Although you can’t use points or miles to redeem for the flight and boat transfers connected to your Maldivian hotel stay directly, you can still minimize out-of-pocket expenses by choosing the right card. If you have a fixed-value credit card in your wallet, like the Capital One Venture Rewards Credit Card, you can use those miles for statement credits against travel purchases. This effectively removes the charge from your bill. If you're looking to add one of these cards to your wallet before your trip, you can check out our list of the best fixed-value credit cards.

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That being said, you may want to stick with using a cobranded hotel card for the transfer cost. Since these charges typically appear on your hotel folio, you should be able to earn elite bonuses as well as bonus points for using the card. For example, when I stayed at the St. Regis Maldives, I had to pay $1,389.99 for seaplane transfers for two. That was a steep bill for sure, but I charged it to my Marriott Bonvoy Brilliant® American Express® Card and earned 6x points (it coded as an eligible Marriott purchase since the hotel is in the Marriott Bonvoy program). I earned another 17.5x points as a Marriott Bonvoy Titanium Elite, bringing my total haul to 23.5x points per dollar spent, or about 32,600 points on the transfers alone. TPG currently values Marriott points at 0.8 cents, so those points can be worth just under $300, and I shouldn't have any trouble getting that much value by redeeming them for a free night at a Category 5 hotel. Note that this varies from property to property: I'm staying at the W Maldives in a few weeks and have been told I won't be able to earn points on the seaplane charge.

Related: The best hotel credit cards

These transfers may be expensive, but for many travelers, the paradise of resorts like the W Maldives is worth it. (Photo courtesy of Marriott.)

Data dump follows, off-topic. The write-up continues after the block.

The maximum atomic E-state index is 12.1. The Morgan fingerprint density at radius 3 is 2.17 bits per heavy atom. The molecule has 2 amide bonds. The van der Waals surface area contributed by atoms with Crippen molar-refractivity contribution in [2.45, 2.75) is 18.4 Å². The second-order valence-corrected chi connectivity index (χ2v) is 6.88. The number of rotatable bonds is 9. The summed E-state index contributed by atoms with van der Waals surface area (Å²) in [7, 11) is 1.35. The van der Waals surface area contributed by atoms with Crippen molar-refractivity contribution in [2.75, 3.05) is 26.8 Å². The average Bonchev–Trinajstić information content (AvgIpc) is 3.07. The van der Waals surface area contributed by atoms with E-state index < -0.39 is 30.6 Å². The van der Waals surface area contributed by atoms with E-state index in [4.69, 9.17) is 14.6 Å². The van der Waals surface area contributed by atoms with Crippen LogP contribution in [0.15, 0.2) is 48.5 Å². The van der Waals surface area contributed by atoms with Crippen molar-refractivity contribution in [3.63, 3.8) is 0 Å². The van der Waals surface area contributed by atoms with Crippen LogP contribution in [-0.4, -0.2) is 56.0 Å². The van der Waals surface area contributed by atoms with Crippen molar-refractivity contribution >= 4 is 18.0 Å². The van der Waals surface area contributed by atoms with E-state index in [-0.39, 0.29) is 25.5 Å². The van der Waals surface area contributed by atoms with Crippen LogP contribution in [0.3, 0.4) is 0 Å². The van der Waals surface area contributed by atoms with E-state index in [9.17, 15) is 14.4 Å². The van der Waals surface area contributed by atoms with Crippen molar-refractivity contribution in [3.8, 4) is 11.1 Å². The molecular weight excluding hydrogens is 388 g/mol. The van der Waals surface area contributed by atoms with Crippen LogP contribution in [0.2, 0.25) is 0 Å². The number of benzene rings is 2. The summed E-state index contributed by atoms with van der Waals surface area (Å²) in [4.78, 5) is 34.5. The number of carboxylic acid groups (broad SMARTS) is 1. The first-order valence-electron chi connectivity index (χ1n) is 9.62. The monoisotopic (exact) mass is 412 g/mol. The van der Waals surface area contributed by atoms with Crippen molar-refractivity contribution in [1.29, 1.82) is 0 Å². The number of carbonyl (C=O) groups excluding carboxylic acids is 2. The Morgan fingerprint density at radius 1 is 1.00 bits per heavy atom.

If you want to best of both worlds, however, consider asking to pay for the transfer charge separately using your fixed-value card. As long as the charge appears on your folio, you'd still earn points in the corresponding hotel program; the charge would simply be paid using a different card. Just make sure to cover the rest of your stay (food, drinks and activities) on a more rewarding card.

Bottom line

More than any other destination, the Maldives really reminds us that there's no such thing as a truly "free" stay. While the high transfer costs might not be enough to push you toward one hotel or another, it's certainly something to keep in mind when planning your trip.

It's a little astonishing to think that the seaplane ride for my three-night stay for two at the St. Regis Maldives was almost as expensive as the entire rest of the stay. While I didn't have any fixed-value points I could redeem for those charges, I did manage to earn almost a 20% return on that spending by combining the 6x bonus category on a Marriott Bonvoy card with my Titanium Elite bonus multiplier.

Featured image by Fixed value cards like the Venture Rewards card are great for erasing travel expenses like seaplane transfers in the Maldives (Photo by EyesWideOpen/Getty Images)
Editorial disclaimer: Opinions expressed here are the author’s alone, not those of any bank, credit card issuer, airline or hotel chain, and have not been reviewed, approved or otherwise endorsed by any of these entities.